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The Beat Bush Brigades | The Nation

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The Beat Bush Brigades

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So far the Media Fund has drawn most of the attention. After Super Tuesday the Bush campaign launched a $10 million ad campaign in swing states with the goal of defining the President (positively) and Kerry (negatively) at a time when Kerry was low on funds. But the Media Fund countered with ads criticizing Bush, as did the MoveOn.org Voter Fund, another 527 group. Though the Media Fund and MoveOn cannot coordinate with the Kerry campaign, the combination of their ads and Kerry's in key media markets such as St. Louis and Milwaukee actually gave anti-Bush themes more airtime in those markets than those of the President. That got Republican National Committee chair Gillespie screaming about how the ads represented "one of the dirtiest campaigns in modern presidential politics."

To help explain the changes in progressive political life after the McCain-Feingold campaign finance law took effect, political strategist Dan Carol created a "Regime Change Cafe" menu.

Also, read a report on getting out the vote by Jeff Blum of USAction.

About the Author

John Nichols
John Nichols
John Nichols, a pioneering political blogger, has written the Beat since 1999. His posts have been circulated...

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Since then, almost every time the Media Fund or MoveOn has put up a new ad, lawyers for the Bush campaign and the Republican Party have filed complaints with the Federal Election Commission and "warned" television stations that the ads may violate FEC rules. The Republicans, who have been less aggressive about setting up 527 committees, are pressing the FEC to tighten controls on advocacy organizations; in May the FEC will consider proposed rule changes that would restrict the shadow groups' media and grassroots campaigning. While there's no doubt about the need for regulation--and real campaign finance reform--it does not look as though the FEC is prepared to shut down the 527s. In fact, Republicans say they're busy tracking down "our billionaires" to set up conservative 527s, like the already well-funded Americans for a Better Country.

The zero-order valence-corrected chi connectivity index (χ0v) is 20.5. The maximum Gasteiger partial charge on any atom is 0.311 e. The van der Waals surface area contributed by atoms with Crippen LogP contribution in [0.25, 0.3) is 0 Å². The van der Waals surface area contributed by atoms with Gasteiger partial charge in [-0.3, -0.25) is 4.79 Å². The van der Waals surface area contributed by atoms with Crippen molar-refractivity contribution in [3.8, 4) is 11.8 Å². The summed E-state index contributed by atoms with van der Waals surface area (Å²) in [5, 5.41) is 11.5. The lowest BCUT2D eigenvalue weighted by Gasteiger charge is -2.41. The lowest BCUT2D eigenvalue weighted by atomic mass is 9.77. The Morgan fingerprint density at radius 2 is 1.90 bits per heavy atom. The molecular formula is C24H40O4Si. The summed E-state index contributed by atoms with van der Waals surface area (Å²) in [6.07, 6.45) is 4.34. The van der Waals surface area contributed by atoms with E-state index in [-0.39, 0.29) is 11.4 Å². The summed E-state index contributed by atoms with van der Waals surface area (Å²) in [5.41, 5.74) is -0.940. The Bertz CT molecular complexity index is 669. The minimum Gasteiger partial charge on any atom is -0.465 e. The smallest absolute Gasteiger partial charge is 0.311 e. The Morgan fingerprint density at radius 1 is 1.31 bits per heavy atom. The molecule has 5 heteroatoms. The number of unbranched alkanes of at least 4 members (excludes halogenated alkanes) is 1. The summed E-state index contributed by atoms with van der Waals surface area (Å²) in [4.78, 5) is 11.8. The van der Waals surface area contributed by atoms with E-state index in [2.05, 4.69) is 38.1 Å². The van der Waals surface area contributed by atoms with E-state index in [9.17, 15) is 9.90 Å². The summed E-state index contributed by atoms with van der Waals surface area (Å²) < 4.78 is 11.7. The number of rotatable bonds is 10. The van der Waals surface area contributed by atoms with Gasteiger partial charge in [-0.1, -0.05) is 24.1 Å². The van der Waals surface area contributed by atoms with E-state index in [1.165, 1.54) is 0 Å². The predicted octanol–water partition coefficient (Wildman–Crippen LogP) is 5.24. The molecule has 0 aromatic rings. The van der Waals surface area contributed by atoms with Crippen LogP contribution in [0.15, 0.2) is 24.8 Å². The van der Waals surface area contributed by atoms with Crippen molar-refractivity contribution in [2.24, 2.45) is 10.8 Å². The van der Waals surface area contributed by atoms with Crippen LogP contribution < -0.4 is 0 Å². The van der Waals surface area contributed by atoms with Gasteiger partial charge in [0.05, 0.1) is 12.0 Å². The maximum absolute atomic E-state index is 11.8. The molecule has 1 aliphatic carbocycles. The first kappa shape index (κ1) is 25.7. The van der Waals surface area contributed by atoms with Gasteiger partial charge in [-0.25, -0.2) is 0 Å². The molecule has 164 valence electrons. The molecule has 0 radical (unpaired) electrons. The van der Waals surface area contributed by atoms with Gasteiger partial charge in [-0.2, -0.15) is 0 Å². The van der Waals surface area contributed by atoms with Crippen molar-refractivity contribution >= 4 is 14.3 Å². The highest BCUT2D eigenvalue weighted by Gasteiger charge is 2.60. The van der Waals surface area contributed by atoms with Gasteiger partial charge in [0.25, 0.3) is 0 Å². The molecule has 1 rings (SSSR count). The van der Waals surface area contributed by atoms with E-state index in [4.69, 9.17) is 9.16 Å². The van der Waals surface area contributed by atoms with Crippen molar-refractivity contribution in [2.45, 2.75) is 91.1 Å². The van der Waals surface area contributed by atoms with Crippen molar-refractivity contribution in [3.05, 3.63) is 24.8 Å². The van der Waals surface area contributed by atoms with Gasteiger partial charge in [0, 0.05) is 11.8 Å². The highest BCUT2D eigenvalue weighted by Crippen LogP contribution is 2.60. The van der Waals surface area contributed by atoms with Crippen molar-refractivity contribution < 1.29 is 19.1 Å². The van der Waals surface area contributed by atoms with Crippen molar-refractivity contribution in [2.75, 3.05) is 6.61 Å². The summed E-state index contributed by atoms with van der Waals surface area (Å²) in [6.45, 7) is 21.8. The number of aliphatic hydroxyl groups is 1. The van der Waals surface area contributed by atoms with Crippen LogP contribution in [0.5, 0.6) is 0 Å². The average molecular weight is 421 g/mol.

But the real action will be on the streets. ACT is there already, and so are a lot of its allies. Organized labor has developed strategies to counter the Bush campaign's efforts to re-create the old "Reagan Democrat" phenomenon, which saw white male union members casting votes based on their conservative social views rather than their economic best interest. Unions in Ohio, Pennsylvania, Missouri and other key states have identified regions where their members will need an extra push, and they're providing it--with phone, mail and personal contacts designed to remind workers three times each month between now and the election of the failings of the Bush economic agenda. But if the last several election cycles prove anything, it is that union members are not the only base voters who need a push. So unions have created associate member programs to expand their reach beyond traditional boundaries. At the same time, ACORN, USAction, the NAACP National Voter Fund, the Sierra Club and other groups are all implementing unprecedented voter registration, identification and mobilization strategies. And they will have plenty of company at the doors.

Dozens of nonprofit and community groups associated with the National Voice coalition are also organizing voter registration and education drives. The National Voice groups are not 527s; rather, they operate under a different tax status that strictly bars them from advocating for or against candidates for federal office. But these groups can make sure that their members and allies are registered to vote and that they are aware of what's at stake. That's exactly what groups like Women's Action for New Directions have done. WAND's Vote 2004! project is working to get organizations that were active last year in passing "Cities for Peace" resolutions in Detroit and Columbus, Ohio, to make sure their members and allies are registered to vote. As the year goes on, WAND will distribute educational materials in those and other communities to insure that activists know where candidates stand. Explains WAND's Shaer, "There are a lot of people out there who have been lectured to, who have been advertised to, but who haven't been touched in a long time. They care about issues, but not so much about parties. What we're doing invites them to get active without then saying, 'Vote for this guy.'"

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